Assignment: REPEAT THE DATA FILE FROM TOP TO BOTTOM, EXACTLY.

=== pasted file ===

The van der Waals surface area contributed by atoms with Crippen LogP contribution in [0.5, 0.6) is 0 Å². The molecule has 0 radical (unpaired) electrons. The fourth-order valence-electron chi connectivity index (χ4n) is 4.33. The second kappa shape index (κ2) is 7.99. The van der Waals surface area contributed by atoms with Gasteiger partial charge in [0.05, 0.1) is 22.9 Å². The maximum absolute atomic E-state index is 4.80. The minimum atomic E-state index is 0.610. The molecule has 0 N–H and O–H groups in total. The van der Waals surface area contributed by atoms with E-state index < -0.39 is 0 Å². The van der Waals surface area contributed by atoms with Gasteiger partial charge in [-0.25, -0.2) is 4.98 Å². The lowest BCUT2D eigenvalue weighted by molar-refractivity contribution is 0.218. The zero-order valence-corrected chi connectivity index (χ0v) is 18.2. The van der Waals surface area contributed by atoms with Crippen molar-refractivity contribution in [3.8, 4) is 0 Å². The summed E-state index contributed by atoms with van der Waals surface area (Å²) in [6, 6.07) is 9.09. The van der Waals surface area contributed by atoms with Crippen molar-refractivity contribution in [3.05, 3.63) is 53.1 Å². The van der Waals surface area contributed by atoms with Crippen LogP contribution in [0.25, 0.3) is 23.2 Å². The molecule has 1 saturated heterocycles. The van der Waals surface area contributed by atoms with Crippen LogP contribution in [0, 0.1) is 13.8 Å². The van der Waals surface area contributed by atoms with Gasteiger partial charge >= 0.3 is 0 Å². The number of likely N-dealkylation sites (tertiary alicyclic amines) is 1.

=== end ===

The van der Waals surface area contributed by atoms with Crippen LogP contribution in [0.5, 0.6) is 0 Å². The molecule has 0 radical (unpaired) electrons. The fourth-order valence-electron chi connectivity index (χ4n) is 4.33. The second kappa shape index (κ2) is 7.99. The van der Waals surface area contributed by atoms with Gasteiger partial charge in [0.05, 0.1) is 22.9 Å². The maximum absolute atomic E-state index is 4.80. The minimum atomic E-state index is 0.610. The molecule has 0 N–H and O–H groups in total. The van der Waals surface area contributed by atoms with E-state index < -0.39 is 0 Å². The van der Waals surface area contributed by atoms with Gasteiger partial charge in [-0.25, -0.2) is 4.98 Å². The lowest BCUT2D eigenvalue weighted by molar-refractivity contribution is 0.218. The zero-order valence-corrected chi connectivity index (χ0v) is 18.2. The van der Waals surface area contributed by atoms with Crippen molar-refractivity contribution in [3.8, 4) is 0 Å². The summed E-state index contributed by atoms with van der Waals surface area (Å²) in [6, 6.07) is 9.09. The van der Waals surface area contributed by atoms with Crippen molar-refractivity contribution in [3.05, 3.63) is 53.1 Å². The van der Waals surface area contributed by atoms with Crippen LogP contribution in [0.25, 0.3) is 23.2 Å². The molecule has 1 saturated heterocycles. The van der Waals surface area contributed by atoms with Crippen LogP contribution in [0, 0.1) is 13.8 Å². The van der Waals surface area contributed by atoms with Gasteiger partial charge >= 0.3 is 0 Å². The number of likely N-dealkylation sites (tertiary alicyclic amines) is 1.